Take the case of California. The California Fair Employment and Housing Act (FEHA) contains provisions guaranteeing up to four months of job-protected time off for disabilities related to pregnancy, childbirth, or a related medical condition. Leave does not need to be taken all at once and can include recovery time after the birth. PDL laws in California apply to all employers with five or more full-time or part-time employees.
Also, pregnant women in California may be entitled to receive state-funded short-term disability insurance (SDI), which pays a portion of their usual wages while temporarily disabled. Claims are handled through California’s Employment Development Department (EDD).
Similar programs exist in a few other states. According to the popular pregnancy website What to Expect, Massachusetts, New Jersey, New York, Rhode Island, Washington, Oregon, Colorado, Connecticut, and the District of Columbia also have versions of paid leave — typically funded through employee-paid payroll taxes and administered through disability insurance programs. A few other states are exploring implementation, so it pays for HR professionals and pregnant women to keep up on developments.
The Family and Medical Leave Act
Lastly, some help exists on the national level. The federal Family and Medical Leave Act (FMLA) enables many women to take time off when experiencing pregnancy-related medical conditions. According to the Department of Labor’s website (DOL.gov), the act “provides certain employees with up to 12 weeks of unpaid, job-protected leave per year. Time taken off work due to pregnancy complications can be counted against the 12 weeks of family and medical leave.” Note that FMLA also requires that the person’s group health insurance program benefits be maintained during the leave.
Employees are eligible for leave if they meet these requirements:
Worked for a covered employer for at least 12 months (private employers with 50 or more employees are covered; all public agencies and local education agencies are covered).
Had at least 1,250 hours of service for this employer in the past 12 months (equivalent to about 24 hours per week).
Worked at a location (“worksite”) where the company employs 50 or more employees within 75 miles.
These qualifications translate into the FMLA covering about 56 percent of American workers. The rest are not eligible employees because they have not worked the minimum number of hours, have not been with their employers long enough, or they work for too small of a company.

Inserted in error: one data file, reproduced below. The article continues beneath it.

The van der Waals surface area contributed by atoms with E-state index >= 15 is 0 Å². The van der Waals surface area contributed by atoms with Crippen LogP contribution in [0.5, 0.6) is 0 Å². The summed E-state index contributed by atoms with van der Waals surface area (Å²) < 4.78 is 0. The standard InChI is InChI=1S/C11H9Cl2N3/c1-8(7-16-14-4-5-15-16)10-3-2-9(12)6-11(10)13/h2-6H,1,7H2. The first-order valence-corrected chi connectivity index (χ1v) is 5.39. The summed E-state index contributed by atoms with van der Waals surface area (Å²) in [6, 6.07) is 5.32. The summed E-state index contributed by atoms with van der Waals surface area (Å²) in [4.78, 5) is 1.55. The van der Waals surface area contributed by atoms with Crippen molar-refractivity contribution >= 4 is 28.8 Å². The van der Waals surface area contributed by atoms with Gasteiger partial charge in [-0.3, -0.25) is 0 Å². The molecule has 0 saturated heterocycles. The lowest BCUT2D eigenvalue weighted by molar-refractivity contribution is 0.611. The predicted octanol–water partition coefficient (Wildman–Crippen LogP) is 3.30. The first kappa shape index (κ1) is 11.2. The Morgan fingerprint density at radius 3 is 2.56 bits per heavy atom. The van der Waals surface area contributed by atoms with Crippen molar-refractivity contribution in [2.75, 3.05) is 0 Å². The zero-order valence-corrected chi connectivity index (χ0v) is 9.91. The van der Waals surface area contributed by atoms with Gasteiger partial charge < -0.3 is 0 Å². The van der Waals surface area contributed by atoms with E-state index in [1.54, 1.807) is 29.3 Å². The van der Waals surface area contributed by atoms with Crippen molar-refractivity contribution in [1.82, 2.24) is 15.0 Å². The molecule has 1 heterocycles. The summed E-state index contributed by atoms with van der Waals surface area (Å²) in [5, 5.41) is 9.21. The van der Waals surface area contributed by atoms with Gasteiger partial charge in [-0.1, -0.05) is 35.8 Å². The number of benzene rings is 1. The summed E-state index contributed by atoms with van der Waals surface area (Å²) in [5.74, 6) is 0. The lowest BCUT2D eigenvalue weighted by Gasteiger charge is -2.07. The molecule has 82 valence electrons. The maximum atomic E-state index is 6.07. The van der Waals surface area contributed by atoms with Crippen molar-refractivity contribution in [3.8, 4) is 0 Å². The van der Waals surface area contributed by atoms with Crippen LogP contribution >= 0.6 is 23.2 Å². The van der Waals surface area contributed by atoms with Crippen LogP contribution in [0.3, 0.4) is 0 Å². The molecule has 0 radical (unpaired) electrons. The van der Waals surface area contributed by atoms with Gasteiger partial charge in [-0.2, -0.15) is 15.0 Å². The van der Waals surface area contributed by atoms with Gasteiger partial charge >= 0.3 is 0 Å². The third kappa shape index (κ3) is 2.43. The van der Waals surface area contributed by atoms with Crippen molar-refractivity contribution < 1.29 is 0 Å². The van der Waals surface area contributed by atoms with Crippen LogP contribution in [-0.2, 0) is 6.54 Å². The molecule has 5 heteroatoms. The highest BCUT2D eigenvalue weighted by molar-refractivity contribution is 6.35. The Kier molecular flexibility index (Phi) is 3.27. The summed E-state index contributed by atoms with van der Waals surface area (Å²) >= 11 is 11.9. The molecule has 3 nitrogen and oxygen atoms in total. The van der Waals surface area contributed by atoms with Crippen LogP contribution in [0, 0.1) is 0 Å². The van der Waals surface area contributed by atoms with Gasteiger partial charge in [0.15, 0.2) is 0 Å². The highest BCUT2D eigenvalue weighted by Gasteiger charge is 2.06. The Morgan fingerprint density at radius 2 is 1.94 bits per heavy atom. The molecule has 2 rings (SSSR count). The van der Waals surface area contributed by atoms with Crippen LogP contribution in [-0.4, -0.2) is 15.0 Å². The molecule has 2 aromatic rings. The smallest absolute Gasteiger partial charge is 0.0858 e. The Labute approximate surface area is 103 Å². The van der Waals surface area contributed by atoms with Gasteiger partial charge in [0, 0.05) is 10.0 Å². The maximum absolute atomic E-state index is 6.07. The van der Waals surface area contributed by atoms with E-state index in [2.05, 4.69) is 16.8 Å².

While the Family and Medical Leave Act assists women who need time off during pregnancy to attend to their health, this federal law also applies to a variety of other situations. Both men and women may use it when unable to work because of a serious health condition. (Note that an employer may require medical certification from a physician.) Covered individuals also may take FMLA leave to care for an immediate family member with a serious health problem. Parental leave under FMLA offers time off for the birth and care of a new child or for the placement with the employee of a child for adoption or foster care.
The act protects the job of a person on leave. When the employee returns, the employer must give him or her the original job or a comparable position with the same pay, benefits, and terms of employment. A company cannot fire someone for taking FMLA leave. If layoffs happen during the leave of absence period, however, the employer can include the employee on leave as long as it would have made the same termination decision if the person had not been on FMLA (such as eliminating a whole department or letting go of people with the least seniority).
Note that the Family and Medical Leave Act only requires covered employers to grant the absence and provide reinstatement. It does not demand paid time off work. Some businesses voluntarily have their own benefits policies offering financial assistance during FMLA leave. As organizations look for ways to attract and retain employees during a worker-friendly labor market, more companies may provide paid family leave benefits and similar measures.